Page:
“With energy storage capability, homeowners with solar power systems and home system monitoring today can control their electricity costs and have the security of knowing they’ll have power during an outage,” SunPower CEO Tom Werner added in the pilot’s press release. “In the near future, battery storage will help homeowners manage energy loads using stored power, including charging electric vehicles at night.”


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State-By-State: Fossil Fuel's Uphill Fight Against Home Solar

News flash: Petrochemical billionaires and conservative activists Charles and David Koch are spending and lobbying like mad to stop renewable energy momentum in its tracks. But it seems that even so-called red states are getting sick of their dirty energy game.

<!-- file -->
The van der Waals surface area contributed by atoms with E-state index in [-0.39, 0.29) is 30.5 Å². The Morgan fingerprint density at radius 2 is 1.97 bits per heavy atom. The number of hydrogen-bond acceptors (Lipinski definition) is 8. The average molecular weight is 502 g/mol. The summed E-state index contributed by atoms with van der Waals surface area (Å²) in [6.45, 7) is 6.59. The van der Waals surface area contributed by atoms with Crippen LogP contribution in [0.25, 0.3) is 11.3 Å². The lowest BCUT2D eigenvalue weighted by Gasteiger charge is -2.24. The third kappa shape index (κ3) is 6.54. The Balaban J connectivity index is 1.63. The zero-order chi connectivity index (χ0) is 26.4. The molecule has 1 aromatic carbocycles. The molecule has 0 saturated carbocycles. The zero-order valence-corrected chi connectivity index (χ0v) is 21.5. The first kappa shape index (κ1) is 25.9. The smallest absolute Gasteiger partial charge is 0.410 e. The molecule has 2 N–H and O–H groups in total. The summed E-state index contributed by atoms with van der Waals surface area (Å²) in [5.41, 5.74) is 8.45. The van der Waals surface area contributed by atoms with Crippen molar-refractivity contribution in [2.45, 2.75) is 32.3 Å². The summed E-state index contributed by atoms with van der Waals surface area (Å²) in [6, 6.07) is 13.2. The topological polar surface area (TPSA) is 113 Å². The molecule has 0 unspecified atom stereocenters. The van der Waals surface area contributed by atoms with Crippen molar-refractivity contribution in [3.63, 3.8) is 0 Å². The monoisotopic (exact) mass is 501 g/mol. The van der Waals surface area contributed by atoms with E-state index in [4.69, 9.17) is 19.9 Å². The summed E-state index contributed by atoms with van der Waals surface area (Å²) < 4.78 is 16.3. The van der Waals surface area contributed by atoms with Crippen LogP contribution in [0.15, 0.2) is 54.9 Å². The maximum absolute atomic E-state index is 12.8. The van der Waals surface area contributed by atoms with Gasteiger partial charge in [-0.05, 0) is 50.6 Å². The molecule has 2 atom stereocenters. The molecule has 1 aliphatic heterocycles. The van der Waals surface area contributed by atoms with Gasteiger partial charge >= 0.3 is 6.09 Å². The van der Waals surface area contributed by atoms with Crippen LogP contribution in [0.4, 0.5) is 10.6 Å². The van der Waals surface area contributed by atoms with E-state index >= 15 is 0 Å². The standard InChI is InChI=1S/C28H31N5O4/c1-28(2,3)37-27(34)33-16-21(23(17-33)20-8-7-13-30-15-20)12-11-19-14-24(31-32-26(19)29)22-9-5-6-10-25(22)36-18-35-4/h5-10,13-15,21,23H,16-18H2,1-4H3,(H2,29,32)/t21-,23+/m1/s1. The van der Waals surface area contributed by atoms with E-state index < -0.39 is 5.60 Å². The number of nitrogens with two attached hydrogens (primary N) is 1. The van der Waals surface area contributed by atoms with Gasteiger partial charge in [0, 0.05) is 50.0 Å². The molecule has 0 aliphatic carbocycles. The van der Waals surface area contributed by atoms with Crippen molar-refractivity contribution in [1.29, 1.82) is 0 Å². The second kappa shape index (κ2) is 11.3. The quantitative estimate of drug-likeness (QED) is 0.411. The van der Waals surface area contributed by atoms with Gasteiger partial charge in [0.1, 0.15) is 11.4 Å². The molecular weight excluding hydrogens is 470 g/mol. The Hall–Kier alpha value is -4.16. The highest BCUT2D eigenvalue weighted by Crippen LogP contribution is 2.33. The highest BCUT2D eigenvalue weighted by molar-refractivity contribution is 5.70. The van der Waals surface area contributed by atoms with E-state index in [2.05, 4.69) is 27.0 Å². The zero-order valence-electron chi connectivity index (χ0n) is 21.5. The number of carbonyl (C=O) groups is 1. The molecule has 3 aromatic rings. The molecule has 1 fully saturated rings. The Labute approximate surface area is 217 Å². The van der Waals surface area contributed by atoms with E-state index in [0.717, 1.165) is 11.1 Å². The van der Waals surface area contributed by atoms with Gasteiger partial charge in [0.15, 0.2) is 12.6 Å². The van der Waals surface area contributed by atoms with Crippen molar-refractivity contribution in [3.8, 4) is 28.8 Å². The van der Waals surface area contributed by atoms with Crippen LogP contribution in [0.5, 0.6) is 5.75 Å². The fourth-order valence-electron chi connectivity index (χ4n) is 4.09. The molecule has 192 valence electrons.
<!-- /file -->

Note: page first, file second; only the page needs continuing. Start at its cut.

“There are numerous examples of how the Kochs and their allies in the fossil fuel industry have failed, because of political and economic forces supporting clean energy,” Energy and Policy Institute executive director Gabe Eisner told me. “Kansas is a great example, where bipartisan support stopped an onslaught by the Kochs, their front groups and their lobbyists.”